Leasing Space for Your Business

Before looking for commercial property to lease or sublease for your business, it’s essential to develop a checklist of all the things the property must have inside and out. This will not only save you time and effort, but will help to ensure that you find a place that truly meets your needs. 

Assess exactly what you need, what you’d like to have, and what you can afford. Because you may not be able to satisfy all of your criteria, it’s a good idea to prioritize checklist items so that the space you finally choose meets the most important ones. Key factors include:

SPACE

Determine the total amount and different kinds of space you’ll need. Private offices typically range from 120-200 square feet, workstations 36-80 square feet, and conference rooms (seating 10-12 people) 200-375 square feet. File areas require 12 square feet, and reception areas (with seating) 350 square feet.

If you are leasing a store, consider the size of your inventory as well as the size of your displays and dressing rooms. No matter what business you’re in, you’ll probably also need storage and closet areas, a bathroom, a mail/copy/fax room, or even a kitchen. It’s best to add up everything and come out with a rough square footage estimate along with a “laundry” list detailing the kinds of space you’ll require both now and in the near future

AFFORDABILITY

Prices for commercial facilities are based on cost per square foot. The Knoxville Metropolitan Planning Commission tells us that the rates in Knoxville look like this:

The Building Owners and Managers Association (BOMA) classifies buildings with letters of the alphabet; for example, a Class A building is typically a modern, attractive secure building in a desirable location. You may be able to acquire the kind of space you can afford by compromising (e.g., leasing space in a less desirable neighborhood but in a historically appealing older building). Also, many urban areas now offer incentive programs that provide substantial discounts to businesses that lease in a certain geographic zone.

When deciding whether you can afford to a particular space, determine the total amount it will cost you to move in and to maintain your lease, plus the amount it will require to renovate the space to meet your needs. Don’t guess at how much it will take to renovate — get firm estimates. Is it affordable? If not, look for another place.

AMBIENCE

Sometimes, a business requires a certain kind of ambience, or atmosphere. For example, if you are a leading edge design firm, you need to be in an office space that promotes that image, or in a space you can design so that it promotes that concept.

This is where you must analyze the basic ingredients of the space you need. Think about factors such as the amount of natural light, number of corner offices with views, type and color of carpeting (unless you’re willing to replace it), appearance of the building’s foyer and exterior, how well the building is maintained, and whether interior walls or other architectural elements need to be tom down or put in. These variables, or lack thereof, will influence your overall cost.

SUBLETTING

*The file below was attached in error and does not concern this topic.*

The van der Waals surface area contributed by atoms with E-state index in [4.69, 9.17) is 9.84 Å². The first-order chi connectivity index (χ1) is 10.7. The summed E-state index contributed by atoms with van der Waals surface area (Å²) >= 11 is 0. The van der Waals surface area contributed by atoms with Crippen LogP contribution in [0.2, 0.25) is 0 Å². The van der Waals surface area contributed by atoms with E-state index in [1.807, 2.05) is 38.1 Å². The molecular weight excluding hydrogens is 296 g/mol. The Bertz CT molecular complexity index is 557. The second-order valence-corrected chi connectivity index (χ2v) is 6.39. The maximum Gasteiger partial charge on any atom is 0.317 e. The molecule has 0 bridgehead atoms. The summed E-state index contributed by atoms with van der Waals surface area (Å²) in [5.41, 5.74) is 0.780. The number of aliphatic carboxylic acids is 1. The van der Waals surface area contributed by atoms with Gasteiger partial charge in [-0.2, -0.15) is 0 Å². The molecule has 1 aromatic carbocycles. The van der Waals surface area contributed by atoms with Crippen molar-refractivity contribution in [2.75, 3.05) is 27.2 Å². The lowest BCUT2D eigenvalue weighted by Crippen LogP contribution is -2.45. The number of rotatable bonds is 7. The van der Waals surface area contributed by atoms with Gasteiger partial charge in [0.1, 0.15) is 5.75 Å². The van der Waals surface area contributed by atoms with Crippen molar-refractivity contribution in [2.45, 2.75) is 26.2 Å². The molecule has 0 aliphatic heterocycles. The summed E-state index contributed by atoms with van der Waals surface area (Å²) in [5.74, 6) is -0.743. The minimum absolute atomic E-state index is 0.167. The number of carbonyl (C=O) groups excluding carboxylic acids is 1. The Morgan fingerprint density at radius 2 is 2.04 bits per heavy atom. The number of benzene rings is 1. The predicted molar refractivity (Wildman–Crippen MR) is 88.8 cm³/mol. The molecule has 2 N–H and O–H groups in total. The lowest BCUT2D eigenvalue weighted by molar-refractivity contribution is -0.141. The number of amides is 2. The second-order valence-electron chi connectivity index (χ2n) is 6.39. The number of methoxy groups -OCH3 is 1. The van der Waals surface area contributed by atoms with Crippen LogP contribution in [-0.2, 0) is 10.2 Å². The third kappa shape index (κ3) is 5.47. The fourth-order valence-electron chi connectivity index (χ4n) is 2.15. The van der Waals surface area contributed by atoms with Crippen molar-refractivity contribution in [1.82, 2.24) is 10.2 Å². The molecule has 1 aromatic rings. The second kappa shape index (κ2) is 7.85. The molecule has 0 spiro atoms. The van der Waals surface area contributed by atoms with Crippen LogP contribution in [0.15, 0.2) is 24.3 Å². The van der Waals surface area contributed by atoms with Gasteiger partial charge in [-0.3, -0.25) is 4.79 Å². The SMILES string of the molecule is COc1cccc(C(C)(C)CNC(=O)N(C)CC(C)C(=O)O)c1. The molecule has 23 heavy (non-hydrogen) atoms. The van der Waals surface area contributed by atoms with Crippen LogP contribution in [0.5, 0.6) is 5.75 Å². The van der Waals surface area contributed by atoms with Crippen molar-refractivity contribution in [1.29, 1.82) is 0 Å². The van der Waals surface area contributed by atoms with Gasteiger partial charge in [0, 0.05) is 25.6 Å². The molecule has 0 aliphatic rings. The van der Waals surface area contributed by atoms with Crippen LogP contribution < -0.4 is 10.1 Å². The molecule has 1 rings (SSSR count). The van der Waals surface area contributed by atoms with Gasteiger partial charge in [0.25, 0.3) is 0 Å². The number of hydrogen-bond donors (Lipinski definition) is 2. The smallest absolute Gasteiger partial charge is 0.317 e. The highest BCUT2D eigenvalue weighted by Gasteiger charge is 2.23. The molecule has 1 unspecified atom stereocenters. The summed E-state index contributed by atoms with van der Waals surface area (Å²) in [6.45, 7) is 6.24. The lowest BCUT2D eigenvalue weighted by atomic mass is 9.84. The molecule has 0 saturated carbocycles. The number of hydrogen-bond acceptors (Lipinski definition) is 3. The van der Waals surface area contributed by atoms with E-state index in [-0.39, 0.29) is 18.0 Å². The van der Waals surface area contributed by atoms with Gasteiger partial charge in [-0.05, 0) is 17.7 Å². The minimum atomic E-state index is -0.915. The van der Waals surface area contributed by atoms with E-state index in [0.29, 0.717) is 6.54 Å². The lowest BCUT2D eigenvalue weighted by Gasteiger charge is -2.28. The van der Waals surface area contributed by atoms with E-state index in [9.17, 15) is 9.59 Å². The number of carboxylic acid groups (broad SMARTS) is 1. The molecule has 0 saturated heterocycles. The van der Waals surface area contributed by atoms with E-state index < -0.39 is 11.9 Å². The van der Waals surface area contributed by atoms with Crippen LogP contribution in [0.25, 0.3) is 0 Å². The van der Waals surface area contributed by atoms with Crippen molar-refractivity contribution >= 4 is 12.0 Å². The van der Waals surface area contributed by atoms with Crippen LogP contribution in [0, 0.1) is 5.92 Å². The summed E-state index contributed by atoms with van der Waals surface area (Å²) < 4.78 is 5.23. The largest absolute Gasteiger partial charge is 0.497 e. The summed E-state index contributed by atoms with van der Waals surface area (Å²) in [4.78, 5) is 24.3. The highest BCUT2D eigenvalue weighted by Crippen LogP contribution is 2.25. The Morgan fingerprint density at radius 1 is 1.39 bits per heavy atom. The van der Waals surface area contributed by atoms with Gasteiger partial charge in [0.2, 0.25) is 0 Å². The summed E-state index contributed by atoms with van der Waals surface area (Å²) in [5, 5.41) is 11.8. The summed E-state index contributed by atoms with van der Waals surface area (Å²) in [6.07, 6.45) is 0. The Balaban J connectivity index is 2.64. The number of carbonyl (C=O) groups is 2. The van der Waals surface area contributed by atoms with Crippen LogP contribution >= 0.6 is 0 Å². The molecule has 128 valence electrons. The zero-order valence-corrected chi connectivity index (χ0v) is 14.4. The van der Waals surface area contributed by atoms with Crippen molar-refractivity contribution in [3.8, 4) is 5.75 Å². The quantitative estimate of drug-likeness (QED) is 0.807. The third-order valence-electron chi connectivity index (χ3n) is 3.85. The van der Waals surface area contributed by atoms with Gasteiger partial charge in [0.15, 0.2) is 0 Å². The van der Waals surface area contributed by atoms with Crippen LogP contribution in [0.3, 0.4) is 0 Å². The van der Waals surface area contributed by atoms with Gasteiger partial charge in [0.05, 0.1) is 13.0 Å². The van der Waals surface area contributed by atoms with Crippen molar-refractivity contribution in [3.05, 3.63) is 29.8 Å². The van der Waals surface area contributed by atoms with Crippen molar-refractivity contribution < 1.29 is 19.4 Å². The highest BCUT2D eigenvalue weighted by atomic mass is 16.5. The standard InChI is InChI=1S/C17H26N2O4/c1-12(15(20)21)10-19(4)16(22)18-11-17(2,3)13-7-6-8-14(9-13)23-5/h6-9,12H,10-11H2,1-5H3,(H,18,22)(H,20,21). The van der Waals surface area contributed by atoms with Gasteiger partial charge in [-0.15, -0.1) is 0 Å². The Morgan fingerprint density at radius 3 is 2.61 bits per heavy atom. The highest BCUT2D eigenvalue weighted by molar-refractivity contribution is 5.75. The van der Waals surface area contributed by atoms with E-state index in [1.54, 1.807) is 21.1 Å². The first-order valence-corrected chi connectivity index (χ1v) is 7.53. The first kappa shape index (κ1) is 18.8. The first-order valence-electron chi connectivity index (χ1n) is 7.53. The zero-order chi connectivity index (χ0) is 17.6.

Because many landlords charge a hefty security deposit (especially to young companies who haven’t yet proven themselves), it may be far more cost-effective to sublet space. You can sublet in one of two ways:
1. By taking over part of an existing office (usually one or more private offices) and sharing facilities (e.g., reception area, kitchen, conference room, bathroom) with another business. Sharing office space can provide many cost-saving advantages. It can also help in terms of business referrals, if it is logical for the other business to refer you.
2. By subletting an entire space from a business that has moved to another floor or building. Not only will you relieve yourself of the responsibility of a security deposit, but you may see a substantial difference in your rent. If your lessor has moved but is still under contract for the space you want, they will be looking to cut the costs of paying rent for two locations. Use this to your advantage and haggle. Keep in mind, though, that subletting is rarely long term.

Finally, office furnishings and key architectural elements are often included as part of a sublease, which can be another cost-saving benefit.

ESSENTIAL “EXTERNAL” ELEMENTS

Every business requires certain external elements (in terms of location) to succeed. For example, does your business depend on foot traffic? Need to be located near public transportation? Need to be able to provide ample parking? Is your clientele the type who will only be comfortable in a certain area of town? Is an alarm system or upstairs location a must-have? What about zoning and land use restrictions? Do you need a building that is already wired for computers and the Internet? (Sometimes, you can acquire elements from the exiting tenant who may want to sell existing network wiring, an alarm or phone system, furniture, or more.)

GET HELP!

Find a commercial real estate broker to assist you in the hunt for the ideal location and property. They can also give you the benefit of local knowledge (e.g., the quality of certain landlords and properties), share “scoops” on what’s available, and help you navigate your way through your leasing agreement Look for brokers who are affiliated with the Society of Industrial and Office Realtors (SIOR) and are Certified Commercial Investment Members (CCIM); these designations help to ensure that you are working with an educated and responsible professional.

Key Topics